Research rock stars: Storage star
Amy Prieto is in hot pursuit of the automotive industry's holy grail - a battery powerful and cheap enough to make all-electric cars the go-to clean energy vehicle.
The young CSU chemistry professor parlayed her research in nanotechnology into Prieto Battery, a 2009 startup that hopes to produce batteries far more powerful and longer lasting, and much cheaper, than traditional ones. The technology also has potential applications that range from the military to health care to smart phones.
"If our battery works to its potential, it could be the ideal battery for an electric car," Prieto said. "We've had some cool breakthroughs recently, so I'm pretty excited."
Once a battery is "turned on," much of its efficiency is derived from how many live wires come in contact with each other. Using nanotechnology, the wires used in Prieto batteries cover a surface area that is 10,000 times greater than a traditional battery. A thousand such nanowires could fit in the width of a human hair.
Prieto joined CSU in 2005 as an assistant professor. She did her post-doctoral research at Harvard and received her doctoral degree from the University of California-Berkeley. She is now part of the university's Clean Energy Supercluster, known as Cenergy, which was formed to commercialize the research done at CSU. In 2009, when Prieto cofounded Prieto Battery, it was Cenergy's first startup.
Tim Reeser, Cenergy's chief operating officer, also lent a hand as unpaid CEO of Prieto Battery for a year.
"What stood out with Prieto Battery was the potential for transformational change," Reeser said. "If you look at the other battery startups around, almost all of them are trying to achieve incremental change. They either have a battery that is 10 percent better, or they have one that is much better but costs a fortune."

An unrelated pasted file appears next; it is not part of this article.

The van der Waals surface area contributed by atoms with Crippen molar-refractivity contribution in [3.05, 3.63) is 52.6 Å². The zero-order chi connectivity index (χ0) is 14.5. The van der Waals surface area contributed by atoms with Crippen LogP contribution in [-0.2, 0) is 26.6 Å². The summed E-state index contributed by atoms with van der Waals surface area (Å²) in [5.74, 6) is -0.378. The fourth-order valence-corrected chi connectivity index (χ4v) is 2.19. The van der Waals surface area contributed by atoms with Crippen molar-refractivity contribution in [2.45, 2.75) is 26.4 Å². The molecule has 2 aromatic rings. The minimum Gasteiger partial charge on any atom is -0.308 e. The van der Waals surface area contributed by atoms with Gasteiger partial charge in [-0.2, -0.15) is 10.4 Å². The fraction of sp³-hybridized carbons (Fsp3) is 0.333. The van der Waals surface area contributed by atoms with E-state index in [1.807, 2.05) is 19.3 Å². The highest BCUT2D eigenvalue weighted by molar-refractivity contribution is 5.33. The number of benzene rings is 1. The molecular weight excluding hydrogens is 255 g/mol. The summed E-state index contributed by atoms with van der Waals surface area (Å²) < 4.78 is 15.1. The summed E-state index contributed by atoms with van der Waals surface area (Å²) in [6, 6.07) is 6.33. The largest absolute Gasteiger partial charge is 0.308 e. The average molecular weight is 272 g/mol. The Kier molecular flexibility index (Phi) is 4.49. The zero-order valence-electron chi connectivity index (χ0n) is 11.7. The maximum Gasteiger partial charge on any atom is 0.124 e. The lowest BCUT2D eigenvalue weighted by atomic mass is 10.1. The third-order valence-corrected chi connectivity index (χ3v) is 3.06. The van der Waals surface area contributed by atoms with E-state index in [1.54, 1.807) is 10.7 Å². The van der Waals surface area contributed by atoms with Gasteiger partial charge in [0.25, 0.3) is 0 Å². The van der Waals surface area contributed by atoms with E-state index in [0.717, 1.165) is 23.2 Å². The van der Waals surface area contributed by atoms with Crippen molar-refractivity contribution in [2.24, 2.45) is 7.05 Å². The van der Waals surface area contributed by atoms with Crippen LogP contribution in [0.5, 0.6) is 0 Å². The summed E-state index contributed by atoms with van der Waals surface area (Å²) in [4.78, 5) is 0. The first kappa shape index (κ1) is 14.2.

Prieto Battery also represented the first investment made by CSU Fund 1, a private equity fund set up to help the university bring its faculty's research to the marketplace.
"We were looking for game-changers, and this is one," said Mark Wdowik, executive director of the fund, which invested $250,000. That money, along with funding from Bohemian Asset Management in Fort Collins, has taken Prieto's battery research closer to the marketplace.
"We've grown from doing research out of my lab to a lab with three full-time Ph.D. scientists and one full-time technician," Prieto said. "We also added a chief finance officer and a vice president for marketing and strategic alliances."
Prieto Battery is hardly alone in its quest. Several dozen U.S. companies, from startups to General Motors, are racing to build better batteries.
"Almost all the others are trying to optimize one piece of their battery," Prieto said. "We are building a whole new kind of architecture. Now that we have discovered some new materials, we can build full batteries and see how long they last and how fast we can charge them."
Prieto's business plan calls for shipping a prototype battery to third-party testing labs in six to eight months.
"All our in-house testing looks really good," she said. "Once it's thoroughly tested, we can move pretty aggressively to commercialize it. That's why we have a marketing person - to begin establishing relationships with customers."
At CSU, Prieto has adjoining labs with her husband, Matt Shores, also an assistant chemistry professor. They share an equipment room - and also share a daughter, Alena, who will turn 3 this summer.